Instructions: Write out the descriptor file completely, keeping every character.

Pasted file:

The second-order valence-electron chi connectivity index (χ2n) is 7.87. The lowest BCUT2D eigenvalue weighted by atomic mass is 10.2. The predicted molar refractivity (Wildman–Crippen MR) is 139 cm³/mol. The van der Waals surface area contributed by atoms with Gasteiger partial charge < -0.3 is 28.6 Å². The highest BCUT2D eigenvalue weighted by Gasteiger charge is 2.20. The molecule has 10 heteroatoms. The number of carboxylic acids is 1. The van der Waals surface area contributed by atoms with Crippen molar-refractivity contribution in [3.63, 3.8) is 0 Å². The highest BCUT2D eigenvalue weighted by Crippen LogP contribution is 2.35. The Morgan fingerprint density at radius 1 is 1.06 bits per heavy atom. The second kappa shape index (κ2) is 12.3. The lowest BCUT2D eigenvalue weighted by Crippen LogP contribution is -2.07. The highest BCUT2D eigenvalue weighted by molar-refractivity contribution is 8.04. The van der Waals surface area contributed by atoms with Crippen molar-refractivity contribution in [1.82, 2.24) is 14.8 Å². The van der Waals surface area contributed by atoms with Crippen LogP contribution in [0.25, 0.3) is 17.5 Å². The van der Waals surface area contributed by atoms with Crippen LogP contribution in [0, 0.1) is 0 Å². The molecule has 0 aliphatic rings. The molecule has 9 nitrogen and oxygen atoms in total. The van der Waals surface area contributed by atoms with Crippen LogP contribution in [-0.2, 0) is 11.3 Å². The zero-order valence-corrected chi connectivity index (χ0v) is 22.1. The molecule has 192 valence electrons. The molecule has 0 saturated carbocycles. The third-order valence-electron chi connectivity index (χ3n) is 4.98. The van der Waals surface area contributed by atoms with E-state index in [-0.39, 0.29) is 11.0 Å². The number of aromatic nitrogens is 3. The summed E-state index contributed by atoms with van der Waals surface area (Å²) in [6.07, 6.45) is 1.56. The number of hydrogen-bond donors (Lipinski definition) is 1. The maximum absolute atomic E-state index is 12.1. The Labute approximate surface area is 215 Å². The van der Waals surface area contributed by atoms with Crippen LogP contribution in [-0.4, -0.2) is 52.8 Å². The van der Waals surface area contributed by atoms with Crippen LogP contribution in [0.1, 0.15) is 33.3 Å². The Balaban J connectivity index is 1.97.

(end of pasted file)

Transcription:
The second-order valence-electron chi connectivity index (χ2n) is 7.87. The lowest BCUT2D eigenvalue weighted by atomic mass is 10.2. The predicted molar refractivity (Wildman–Crippen MR) is 139 cm³/mol. The van der Waals surface area contributed by atoms with Gasteiger partial charge < -0.3 is 28.6 Å². The highest BCUT2D eigenvalue weighted by Gasteiger charge is 2.20. The molecule has 10 heteroatoms. The number of carboxylic acids is 1. The van der Waals surface area contributed by atoms with Crippen molar-refractivity contribution in [3.63, 3.8) is 0 Å². The highest BCUT2D eigenvalue weighted by Crippen LogP contribution is 2.35. The Morgan fingerprint density at radius 1 is 1.06 bits per heavy atom. The second kappa shape index (κ2) is 12.3. The lowest BCUT2D eigenvalue weighted by Crippen LogP contribution is -2.07. The highest BCUT2D eigenvalue weighted by molar-refractivity contribution is 8.04. The van der Waals surface area contributed by atoms with Crippen molar-refractivity contribution in [1.82, 2.24) is 14.8 Å². The van der Waals surface area contributed by atoms with Crippen LogP contribution in [0.25, 0.3) is 17.5 Å². The van der Waals surface area contributed by atoms with Crippen LogP contribution in [0, 0.1) is 0 Å². The molecule has 0 aliphatic rings. The molecule has 9 nitrogen and oxygen atoms in total. The van der Waals surface area contributed by atoms with Crippen LogP contribution in [-0.2, 0) is 11.3 Å². The zero-order valence-corrected chi connectivity index (χ0v) is 22.1. The molecule has 192 valence electrons. The molecule has 0 saturated carbocycles. The third-order valence-electron chi connectivity index (χ3n) is 4.98. The van der Waals surface area contributed by atoms with E-state index in [-0.39, 0.29) is 11.0 Å². The number of aromatic nitrogens is 3. The summed E-state index contributed by atoms with van der Waals surface area (Å²) in [6.07, 6.45) is 1.56. The number of hydrogen-bond donors (Lipinski definition) is 1. The maximum absolute atomic E-state index is 12.1. The Labute approximate surface area is 215 Å². The van der Waals surface area contributed by atoms with Crippen LogP contribution in [-0.4, -0.2) is 52.8 Å². The van der Waals surface area contributed by atoms with Crippen LogP contribution in [0.1, 0.15) is 33.3 Å². The Balaban J connectivity index is 1.97.